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Children, Portsmouth

Impression: Art Institute of Chicago
Art Institute of Chicago
Number: 301
Date: 1887
Medium: etching
Size: 67 x 99 mm
Signed: butterfly at lower right
Inscribed: no
Set/Publication: no
No. of States: 1
Known impressions: 6
Catalogues: K.323; M.311
Impressions taken from this plate  (6)


baby, beach, boat, children, people, port, jubilee, quay, sailing ship, sea.


There are variations in word order but not in the content of the title:

'Portsmouth, Children' (1887, Whistler). 2
'Children Portsmouth' (1887, Whistler). 3
'Children (Portsmouth)' (1887/1888, Whistler). 4
'Portsmouth Children' (1902, Kennedy). 5

Whistler's original title, 'Portsmouth, Children' indicates that the children are at Portsmouth rather than being all local Portsmouth children, and this is the preferred title.

2: Whistler to T. McLean, 20 August 1887, GUW #13089.

3: List, [18-23 August 1887], GUW #13233.

4: List, [1887/1888], GUW #13233.

5: Kennedy 1902[more] (cat. no. 275).


Groups of children, babies and adults are standing and sitting on the beach, which stretches from the left foreground into the distance at right. One of the little boys is wearing a sailor suit and wide-brimmed hat, and the girls have hats and bonnets; at right, a large umbrella is propped up on the beach, with someone sheltering behind it. Several small rowing boats and sailing dinghies are drawn up on the shore, including one in the centre with raised sail. Off-shore are numerous small craft, some small yachts, and in the distance, at left, a taller sailing ship. In the distance at right there are some buildings along the waterside.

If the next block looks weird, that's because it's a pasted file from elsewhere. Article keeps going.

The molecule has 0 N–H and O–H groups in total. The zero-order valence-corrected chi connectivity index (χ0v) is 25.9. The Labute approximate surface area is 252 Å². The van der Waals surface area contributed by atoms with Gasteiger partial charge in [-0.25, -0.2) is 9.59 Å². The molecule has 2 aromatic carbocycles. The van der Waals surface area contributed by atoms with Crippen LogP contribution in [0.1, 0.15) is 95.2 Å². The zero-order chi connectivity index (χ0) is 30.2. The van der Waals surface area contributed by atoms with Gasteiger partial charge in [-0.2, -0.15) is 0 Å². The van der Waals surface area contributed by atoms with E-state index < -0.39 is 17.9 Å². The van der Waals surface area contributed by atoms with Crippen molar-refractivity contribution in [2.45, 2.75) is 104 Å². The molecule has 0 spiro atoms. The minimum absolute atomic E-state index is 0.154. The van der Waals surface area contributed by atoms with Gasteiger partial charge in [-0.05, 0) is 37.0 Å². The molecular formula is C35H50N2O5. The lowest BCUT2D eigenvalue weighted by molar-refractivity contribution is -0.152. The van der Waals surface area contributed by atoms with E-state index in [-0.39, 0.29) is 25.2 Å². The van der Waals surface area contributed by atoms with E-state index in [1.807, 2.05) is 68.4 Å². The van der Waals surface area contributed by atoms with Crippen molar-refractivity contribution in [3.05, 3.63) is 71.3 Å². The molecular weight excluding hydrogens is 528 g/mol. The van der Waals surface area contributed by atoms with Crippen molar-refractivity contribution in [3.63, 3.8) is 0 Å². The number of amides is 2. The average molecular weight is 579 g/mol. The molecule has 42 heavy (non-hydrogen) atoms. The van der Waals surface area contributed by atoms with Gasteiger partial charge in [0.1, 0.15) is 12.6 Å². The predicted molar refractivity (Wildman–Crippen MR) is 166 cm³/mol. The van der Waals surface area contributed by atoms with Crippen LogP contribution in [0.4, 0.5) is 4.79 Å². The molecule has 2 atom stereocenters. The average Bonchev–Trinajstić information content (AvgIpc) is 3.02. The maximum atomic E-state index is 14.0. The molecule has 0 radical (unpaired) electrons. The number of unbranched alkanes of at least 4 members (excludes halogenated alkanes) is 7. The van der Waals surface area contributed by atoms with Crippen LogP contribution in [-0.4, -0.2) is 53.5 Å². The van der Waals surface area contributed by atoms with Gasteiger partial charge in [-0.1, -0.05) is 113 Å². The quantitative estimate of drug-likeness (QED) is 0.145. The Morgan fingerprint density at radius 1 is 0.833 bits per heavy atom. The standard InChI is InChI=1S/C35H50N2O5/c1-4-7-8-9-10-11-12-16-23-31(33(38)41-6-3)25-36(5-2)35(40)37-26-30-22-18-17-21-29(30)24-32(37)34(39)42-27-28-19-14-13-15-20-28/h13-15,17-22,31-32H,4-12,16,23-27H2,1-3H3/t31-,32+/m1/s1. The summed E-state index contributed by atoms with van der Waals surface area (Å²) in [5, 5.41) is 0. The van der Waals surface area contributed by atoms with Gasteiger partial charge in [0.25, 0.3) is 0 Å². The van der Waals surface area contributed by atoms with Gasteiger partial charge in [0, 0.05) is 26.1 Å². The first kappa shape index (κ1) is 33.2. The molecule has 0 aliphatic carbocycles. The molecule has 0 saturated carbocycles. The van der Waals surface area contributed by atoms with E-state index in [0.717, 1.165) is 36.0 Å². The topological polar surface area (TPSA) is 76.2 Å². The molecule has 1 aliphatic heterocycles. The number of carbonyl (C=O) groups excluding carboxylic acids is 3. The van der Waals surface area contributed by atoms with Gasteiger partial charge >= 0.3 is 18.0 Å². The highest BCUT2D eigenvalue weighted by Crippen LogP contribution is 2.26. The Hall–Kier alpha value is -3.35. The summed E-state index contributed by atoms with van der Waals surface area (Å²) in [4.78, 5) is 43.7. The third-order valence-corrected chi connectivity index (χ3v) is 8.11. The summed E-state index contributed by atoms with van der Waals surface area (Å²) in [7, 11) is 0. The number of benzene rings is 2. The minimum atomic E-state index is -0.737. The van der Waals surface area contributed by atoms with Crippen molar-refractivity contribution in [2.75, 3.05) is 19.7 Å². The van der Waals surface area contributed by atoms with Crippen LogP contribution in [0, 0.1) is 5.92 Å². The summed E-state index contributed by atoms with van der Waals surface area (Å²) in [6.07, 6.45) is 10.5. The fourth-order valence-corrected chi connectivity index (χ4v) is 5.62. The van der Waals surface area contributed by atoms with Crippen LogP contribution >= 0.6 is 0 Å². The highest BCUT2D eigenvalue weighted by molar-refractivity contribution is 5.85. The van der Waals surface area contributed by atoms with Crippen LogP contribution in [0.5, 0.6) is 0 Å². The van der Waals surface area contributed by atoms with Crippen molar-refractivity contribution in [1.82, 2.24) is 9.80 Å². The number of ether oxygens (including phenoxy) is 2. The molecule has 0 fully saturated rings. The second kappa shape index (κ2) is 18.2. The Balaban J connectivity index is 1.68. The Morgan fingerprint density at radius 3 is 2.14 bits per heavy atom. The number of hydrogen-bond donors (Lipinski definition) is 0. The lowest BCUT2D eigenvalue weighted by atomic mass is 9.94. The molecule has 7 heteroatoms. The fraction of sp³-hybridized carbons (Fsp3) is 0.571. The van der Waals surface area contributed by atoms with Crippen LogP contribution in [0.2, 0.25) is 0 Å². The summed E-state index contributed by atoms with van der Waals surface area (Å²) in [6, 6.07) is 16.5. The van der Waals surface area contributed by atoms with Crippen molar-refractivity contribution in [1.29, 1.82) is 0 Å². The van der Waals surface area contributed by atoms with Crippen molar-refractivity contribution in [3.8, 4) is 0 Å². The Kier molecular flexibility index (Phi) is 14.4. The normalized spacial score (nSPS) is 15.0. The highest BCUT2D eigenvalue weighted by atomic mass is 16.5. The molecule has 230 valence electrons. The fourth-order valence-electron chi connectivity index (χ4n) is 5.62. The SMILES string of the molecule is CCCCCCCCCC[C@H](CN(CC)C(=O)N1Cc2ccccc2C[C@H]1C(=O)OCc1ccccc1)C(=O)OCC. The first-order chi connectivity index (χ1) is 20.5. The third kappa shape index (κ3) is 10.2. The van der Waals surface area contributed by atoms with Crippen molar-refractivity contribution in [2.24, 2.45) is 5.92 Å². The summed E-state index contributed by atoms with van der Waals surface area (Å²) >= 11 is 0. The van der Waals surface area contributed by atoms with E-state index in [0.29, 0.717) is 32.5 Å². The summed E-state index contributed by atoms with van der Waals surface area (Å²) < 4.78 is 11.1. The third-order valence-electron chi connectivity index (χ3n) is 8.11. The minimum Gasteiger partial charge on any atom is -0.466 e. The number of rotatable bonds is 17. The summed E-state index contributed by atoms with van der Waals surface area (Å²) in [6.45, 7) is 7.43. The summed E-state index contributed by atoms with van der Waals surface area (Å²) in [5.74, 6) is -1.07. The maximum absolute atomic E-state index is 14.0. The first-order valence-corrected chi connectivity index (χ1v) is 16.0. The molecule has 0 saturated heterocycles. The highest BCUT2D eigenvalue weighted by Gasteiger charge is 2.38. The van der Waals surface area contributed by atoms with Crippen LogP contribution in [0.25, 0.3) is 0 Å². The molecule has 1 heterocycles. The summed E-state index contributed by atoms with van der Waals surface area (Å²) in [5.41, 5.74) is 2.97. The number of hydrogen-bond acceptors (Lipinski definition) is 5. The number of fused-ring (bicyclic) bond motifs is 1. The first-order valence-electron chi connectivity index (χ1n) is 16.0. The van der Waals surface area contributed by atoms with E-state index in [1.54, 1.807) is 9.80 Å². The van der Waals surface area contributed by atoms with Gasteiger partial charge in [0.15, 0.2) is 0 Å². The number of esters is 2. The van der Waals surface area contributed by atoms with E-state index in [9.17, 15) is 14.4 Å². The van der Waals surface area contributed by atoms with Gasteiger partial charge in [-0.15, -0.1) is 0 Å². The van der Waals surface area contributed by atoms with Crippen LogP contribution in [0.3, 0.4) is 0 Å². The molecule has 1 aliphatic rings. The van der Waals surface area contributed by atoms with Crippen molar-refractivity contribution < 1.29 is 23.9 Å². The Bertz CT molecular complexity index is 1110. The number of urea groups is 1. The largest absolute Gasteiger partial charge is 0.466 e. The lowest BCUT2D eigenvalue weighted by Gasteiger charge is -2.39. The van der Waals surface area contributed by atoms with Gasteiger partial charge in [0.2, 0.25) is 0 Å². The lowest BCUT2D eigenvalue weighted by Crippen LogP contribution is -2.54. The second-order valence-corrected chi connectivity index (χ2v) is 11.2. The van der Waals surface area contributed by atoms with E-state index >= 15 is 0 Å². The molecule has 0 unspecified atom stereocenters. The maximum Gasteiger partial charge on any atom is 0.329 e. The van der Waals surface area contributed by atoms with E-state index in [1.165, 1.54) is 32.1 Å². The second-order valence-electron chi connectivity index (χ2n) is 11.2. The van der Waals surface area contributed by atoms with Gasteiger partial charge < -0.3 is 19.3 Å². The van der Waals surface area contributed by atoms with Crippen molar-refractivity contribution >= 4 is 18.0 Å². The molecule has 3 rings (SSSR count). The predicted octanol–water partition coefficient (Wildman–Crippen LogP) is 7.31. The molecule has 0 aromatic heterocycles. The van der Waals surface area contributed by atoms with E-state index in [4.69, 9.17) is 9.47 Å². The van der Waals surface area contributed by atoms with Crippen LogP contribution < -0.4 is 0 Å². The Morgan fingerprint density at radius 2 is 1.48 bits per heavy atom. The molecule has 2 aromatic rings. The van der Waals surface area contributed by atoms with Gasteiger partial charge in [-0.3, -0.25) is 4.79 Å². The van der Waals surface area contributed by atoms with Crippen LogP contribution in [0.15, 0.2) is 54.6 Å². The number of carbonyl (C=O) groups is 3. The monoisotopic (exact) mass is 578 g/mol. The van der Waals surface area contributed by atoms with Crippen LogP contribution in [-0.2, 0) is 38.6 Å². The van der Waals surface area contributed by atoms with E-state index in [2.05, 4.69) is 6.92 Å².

Portsmouth, the second largest city in the county of Hampshire, is a busy port on the south coast of England. In Victorian times it was mainly situated on Portsea Island. It has been a naval base and dockyard for centuries, and a ferry port for ships to the Continent. The Times reported:
The inhabitants of Portsmouth and the visitors who had been attracted in thousands to the town were stirring at an early hour. With a view to see the great transport ships with their freights of privileged visitors pass out of the harbour, numbers of spectators took up positions upon Southsea beach, and as the morning advanced the lines of faces looking seaward from the coast reached from the new pier right away to Southsea Castle. The pier, too, was crammed, and from many of the yachst anchored to the south of it curious spectators also surveyed the scene. ' 6